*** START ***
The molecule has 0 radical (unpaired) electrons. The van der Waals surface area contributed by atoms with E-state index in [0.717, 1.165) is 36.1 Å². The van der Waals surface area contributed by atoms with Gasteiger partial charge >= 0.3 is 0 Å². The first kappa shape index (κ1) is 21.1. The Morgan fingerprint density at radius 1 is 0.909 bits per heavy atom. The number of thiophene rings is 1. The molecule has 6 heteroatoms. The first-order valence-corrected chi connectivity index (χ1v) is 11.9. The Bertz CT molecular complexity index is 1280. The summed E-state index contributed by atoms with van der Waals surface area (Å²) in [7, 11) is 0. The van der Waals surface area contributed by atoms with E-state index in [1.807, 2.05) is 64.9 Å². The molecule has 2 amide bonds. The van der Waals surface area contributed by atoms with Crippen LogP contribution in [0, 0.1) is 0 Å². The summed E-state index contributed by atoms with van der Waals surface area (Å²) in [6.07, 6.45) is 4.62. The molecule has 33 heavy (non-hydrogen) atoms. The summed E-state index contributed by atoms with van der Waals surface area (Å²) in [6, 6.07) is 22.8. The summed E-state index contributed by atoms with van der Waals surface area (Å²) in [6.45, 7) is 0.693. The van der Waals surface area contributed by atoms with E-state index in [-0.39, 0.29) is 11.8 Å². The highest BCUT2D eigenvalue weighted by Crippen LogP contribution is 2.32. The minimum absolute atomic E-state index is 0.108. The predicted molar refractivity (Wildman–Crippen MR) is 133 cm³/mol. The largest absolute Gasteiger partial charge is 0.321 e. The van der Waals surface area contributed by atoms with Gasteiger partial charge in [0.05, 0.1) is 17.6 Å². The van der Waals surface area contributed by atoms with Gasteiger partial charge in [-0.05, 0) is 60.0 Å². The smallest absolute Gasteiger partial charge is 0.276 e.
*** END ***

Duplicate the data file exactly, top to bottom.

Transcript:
The molecule has 0 radical (unpaired) electrons. The van der Waals surface area contributed by atoms with E-state index in [0.717, 1.165) is 36.1 Å². The van der Waals surface area contributed by atoms with Gasteiger partial charge >= 0.3 is 0 Å². The first kappa shape index (κ1) is 21.1. The Morgan fingerprint density at radius 1 is 0.909 bits per heavy atom. The number of thiophene rings is 1. The molecule has 6 heteroatoms. The first-order valence-corrected chi connectivity index (χ1v) is 11.9. The Bertz CT molecular complexity index is 1280. The summed E-state index contributed by atoms with van der Waals surface area (Å²) in [7, 11) is 0. The van der Waals surface area contributed by atoms with E-state index in [1.807, 2.05) is 64.9 Å². The molecule has 2 amide bonds. The van der Waals surface area contributed by atoms with Crippen LogP contribution in [0, 0.1) is 0 Å². The summed E-state index contributed by atoms with van der Waals surface area (Å²) in [6.07, 6.45) is 4.62. The molecule has 33 heavy (non-hydrogen) atoms. The summed E-state index contributed by atoms with van der Waals surface area (Å²) in [6, 6.07) is 22.8. The summed E-state index contributed by atoms with van der Waals surface area (Å²) in [6.45, 7) is 0.693. The van der Waals surface area contributed by atoms with E-state index in [-0.39, 0.29) is 11.8 Å². The highest BCUT2D eigenvalue weighted by Crippen LogP contribution is 2.32. The minimum absolute atomic E-state index is 0.108. The predicted molar refractivity (Wildman–Crippen MR) is 133 cm³/mol. The largest absolute Gasteiger partial charge is 0.321 e. The van der Waals surface area contributed by atoms with Gasteiger partial charge in [0.05, 0.1) is 17.6 Å². The van der Waals surface area contributed by atoms with Gasteiger partial charge in [-0.05, 0) is 60.0 Å². The smallest absolute Gasteiger partial charge is 0.276 e.